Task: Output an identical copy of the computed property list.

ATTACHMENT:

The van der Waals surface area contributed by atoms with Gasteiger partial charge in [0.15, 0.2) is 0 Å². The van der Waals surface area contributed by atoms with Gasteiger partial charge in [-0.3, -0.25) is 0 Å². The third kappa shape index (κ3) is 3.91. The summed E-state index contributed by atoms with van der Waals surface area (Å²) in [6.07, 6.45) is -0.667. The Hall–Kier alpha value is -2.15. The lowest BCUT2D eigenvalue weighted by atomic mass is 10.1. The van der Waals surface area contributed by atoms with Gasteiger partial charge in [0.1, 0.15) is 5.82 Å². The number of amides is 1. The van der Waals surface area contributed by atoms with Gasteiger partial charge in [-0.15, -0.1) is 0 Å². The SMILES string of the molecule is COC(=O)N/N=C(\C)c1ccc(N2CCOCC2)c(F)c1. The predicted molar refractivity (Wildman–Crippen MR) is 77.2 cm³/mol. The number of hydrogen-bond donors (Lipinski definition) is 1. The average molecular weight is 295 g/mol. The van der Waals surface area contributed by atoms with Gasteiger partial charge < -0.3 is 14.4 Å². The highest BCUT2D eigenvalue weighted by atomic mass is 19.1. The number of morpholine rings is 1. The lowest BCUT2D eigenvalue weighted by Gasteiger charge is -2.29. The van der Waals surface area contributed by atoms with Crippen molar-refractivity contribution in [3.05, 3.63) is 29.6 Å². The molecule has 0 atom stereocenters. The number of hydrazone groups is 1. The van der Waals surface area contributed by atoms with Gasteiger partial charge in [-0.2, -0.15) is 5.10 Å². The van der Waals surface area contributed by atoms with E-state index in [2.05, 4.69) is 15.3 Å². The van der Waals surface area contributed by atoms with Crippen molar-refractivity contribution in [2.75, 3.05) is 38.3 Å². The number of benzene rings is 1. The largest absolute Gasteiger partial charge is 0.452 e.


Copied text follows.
The van der Waals surface area contributed by atoms with Gasteiger partial charge in [0.15, 0.2) is 0 Å². The van der Waals surface area contributed by atoms with Gasteiger partial charge in [-0.3, -0.25) is 0 Å². The third kappa shape index (κ3) is 3.91. The summed E-state index contributed by atoms with van der Waals surface area (Å²) in [6.07, 6.45) is -0.667. The Hall–Kier alpha value is -2.15. The lowest BCUT2D eigenvalue weighted by atomic mass is 10.1. The van der Waals surface area contributed by atoms with Gasteiger partial charge in [0.1, 0.15) is 5.82 Å². The number of amides is 1. The van der Waals surface area contributed by atoms with Gasteiger partial charge in [-0.15, -0.1) is 0 Å². The SMILES string of the molecule is COC(=O)N/N=C(\C)c1ccc(N2CCOCC2)c(F)c1. The predicted molar refractivity (Wildman–Crippen MR) is 77.2 cm³/mol. The number of hydrogen-bond donors (Lipinski definition) is 1. The average molecular weight is 295 g/mol. The van der Waals surface area contributed by atoms with Gasteiger partial charge < -0.3 is 14.4 Å². The highest BCUT2D eigenvalue weighted by atomic mass is 19.1. The number of morpholine rings is 1. The lowest BCUT2D eigenvalue weighted by Gasteiger charge is -2.29. The van der Waals surface area contributed by atoms with Crippen molar-refractivity contribution in [3.05, 3.63) is 29.6 Å². The molecule has 0 atom stereocenters. The number of hydrazone groups is 1. The van der Waals surface area contributed by atoms with Gasteiger partial charge in [-0.2, -0.15) is 5.10 Å². The van der Waals surface area contributed by atoms with E-state index in [2.05, 4.69) is 15.3 Å². The van der Waals surface area contributed by atoms with Crippen molar-refractivity contribution in [2.75, 3.05) is 38.3 Å². The number of benzene rings is 1. The largest absolute Gasteiger partial charge is 0.452 e.